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Name: People v. Gutierrez
Case #: A134695
Court: CA Court of Appeal
District 1 DCA
Division: 3
Opinion Date: 03/12/2013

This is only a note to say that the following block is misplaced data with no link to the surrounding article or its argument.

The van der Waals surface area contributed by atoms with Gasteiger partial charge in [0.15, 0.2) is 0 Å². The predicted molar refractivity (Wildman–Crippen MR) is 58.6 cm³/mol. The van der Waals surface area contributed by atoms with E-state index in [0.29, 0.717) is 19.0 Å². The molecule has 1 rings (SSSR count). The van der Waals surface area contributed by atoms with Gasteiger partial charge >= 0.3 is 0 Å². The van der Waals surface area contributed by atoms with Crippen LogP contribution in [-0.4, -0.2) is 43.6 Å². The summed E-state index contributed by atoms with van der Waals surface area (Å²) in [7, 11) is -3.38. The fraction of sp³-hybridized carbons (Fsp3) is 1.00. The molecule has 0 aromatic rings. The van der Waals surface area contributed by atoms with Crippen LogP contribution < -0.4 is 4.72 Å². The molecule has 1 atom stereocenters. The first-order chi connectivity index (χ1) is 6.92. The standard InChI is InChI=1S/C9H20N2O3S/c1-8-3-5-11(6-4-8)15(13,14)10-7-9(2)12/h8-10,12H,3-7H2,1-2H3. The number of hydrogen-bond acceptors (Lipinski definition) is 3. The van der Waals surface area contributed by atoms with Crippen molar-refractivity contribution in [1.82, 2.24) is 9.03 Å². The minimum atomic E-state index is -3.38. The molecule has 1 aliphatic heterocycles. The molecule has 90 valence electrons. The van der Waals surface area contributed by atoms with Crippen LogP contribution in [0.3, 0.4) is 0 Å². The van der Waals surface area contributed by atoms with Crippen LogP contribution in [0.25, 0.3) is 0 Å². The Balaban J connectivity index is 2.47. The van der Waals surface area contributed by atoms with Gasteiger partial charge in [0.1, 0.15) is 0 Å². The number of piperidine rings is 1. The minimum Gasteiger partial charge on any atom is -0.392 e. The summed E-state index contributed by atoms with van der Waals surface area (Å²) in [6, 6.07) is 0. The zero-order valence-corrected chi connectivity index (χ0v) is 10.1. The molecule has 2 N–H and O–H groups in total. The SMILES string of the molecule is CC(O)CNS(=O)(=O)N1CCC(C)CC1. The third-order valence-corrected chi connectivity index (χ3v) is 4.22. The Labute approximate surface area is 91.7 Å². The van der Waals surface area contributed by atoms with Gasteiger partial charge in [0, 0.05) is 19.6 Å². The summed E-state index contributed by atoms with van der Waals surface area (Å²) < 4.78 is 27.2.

The prosecution’s Brady obligation to disclose favorable and material evidence applies to preliminary hearings and was not abrogated by Proposition 115. Appellant was charged with two counts of Penal Code section 288, subdivision (a), and held to answer on the offenses following a preliminary hearing. Subsequent to the hearing, the defense obtained police reports from the juvenile court that revealed that one of the alleged victims had previously made accusations of molestation that were determined to have been unfounded. The trial court granted appellant’s motion to dismiss and the People appealed. Held: Affirmed. The prosecution has a duty under the Fourteenth Amendment’s due process clause to disclose evidence to a criminal defendant that is both favorable to the defendant and material on either guilt or punishment. (Brady v. Maryland (1963) 373 U.S. 83.) The court rejected the People’s claim that this duty as applied to preliminary hearings was abrogated by Proposition 115, which authorizes the use of hearsay evidence at preliminary hearings, seeks to promote fair and speedy trials, and sets forth a reciprocal discovery procedure. The prosecutor’s duties of disclosure under the due process clause are wholly independent of any statutory scheme of reciprocal discovery and are self-executing with the prosecution required to provide such evidence voluntarily. (Izazaga v. Superior Court (1991) 54 Cal.3d 356.) Breech of this duty is deemed to violate a substantial right; i.e., the defendant’s ability to effectively cross-examine the prosecution’s witnesses. Here, it was reasonably probable that the outcome of the preliminary hearing would have been different if the exculpatory evidence had been provided. Therefore, the trial court’s dismissal was supported.